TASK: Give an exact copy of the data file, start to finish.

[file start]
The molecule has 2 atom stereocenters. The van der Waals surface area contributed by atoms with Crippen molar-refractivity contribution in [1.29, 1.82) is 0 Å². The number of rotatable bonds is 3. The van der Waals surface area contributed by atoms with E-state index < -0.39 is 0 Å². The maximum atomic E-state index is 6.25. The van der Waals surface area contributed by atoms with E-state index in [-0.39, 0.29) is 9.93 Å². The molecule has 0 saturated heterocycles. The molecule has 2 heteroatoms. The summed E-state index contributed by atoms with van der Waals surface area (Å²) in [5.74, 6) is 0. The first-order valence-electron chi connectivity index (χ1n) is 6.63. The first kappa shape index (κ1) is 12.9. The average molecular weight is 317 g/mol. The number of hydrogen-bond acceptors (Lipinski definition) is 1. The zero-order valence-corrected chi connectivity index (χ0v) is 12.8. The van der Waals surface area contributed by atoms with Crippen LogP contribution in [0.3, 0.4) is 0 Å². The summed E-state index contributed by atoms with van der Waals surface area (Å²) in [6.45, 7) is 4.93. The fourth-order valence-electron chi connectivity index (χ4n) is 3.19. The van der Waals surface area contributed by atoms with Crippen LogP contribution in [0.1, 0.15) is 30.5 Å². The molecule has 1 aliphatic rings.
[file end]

The molecule has 2 atom stereocenters. The van der Waals surface area contributed by atoms with Crippen molar-refractivity contribution in [1.29, 1.82) is 0 Å². The number of rotatable bonds is 3. The van der Waals surface area contributed by atoms with E-state index < -0.39 is 0 Å². The maximum atomic E-state index is 6.25. The van der Waals surface area contributed by atoms with E-state index in [-0.39, 0.29) is 9.93 Å². The molecule has 0 saturated heterocycles. The molecule has 2 heteroatoms. The summed E-state index contributed by atoms with van der Waals surface area (Å²) in [5.74, 6) is 0. The first-order valence-electron chi connectivity index (χ1n) is 6.63. The first kappa shape index (κ1) is 12.9. The average molecular weight is 317 g/mol. The number of hydrogen-bond acceptors (Lipinski definition) is 1. The zero-order valence-corrected chi connectivity index (χ0v) is 12.8. The van der Waals surface area contributed by atoms with Crippen LogP contribution in [0.3, 0.4) is 0 Å². The summed E-state index contributed by atoms with van der Waals surface area (Å²) in [6.45, 7) is 4.93. The fourth-order valence-electron chi connectivity index (χ4n) is 3.19. The van der Waals surface area contributed by atoms with Crippen LogP contribution in [0.1, 0.15) is 30.5 Å². The molecule has 1 aliphatic rings.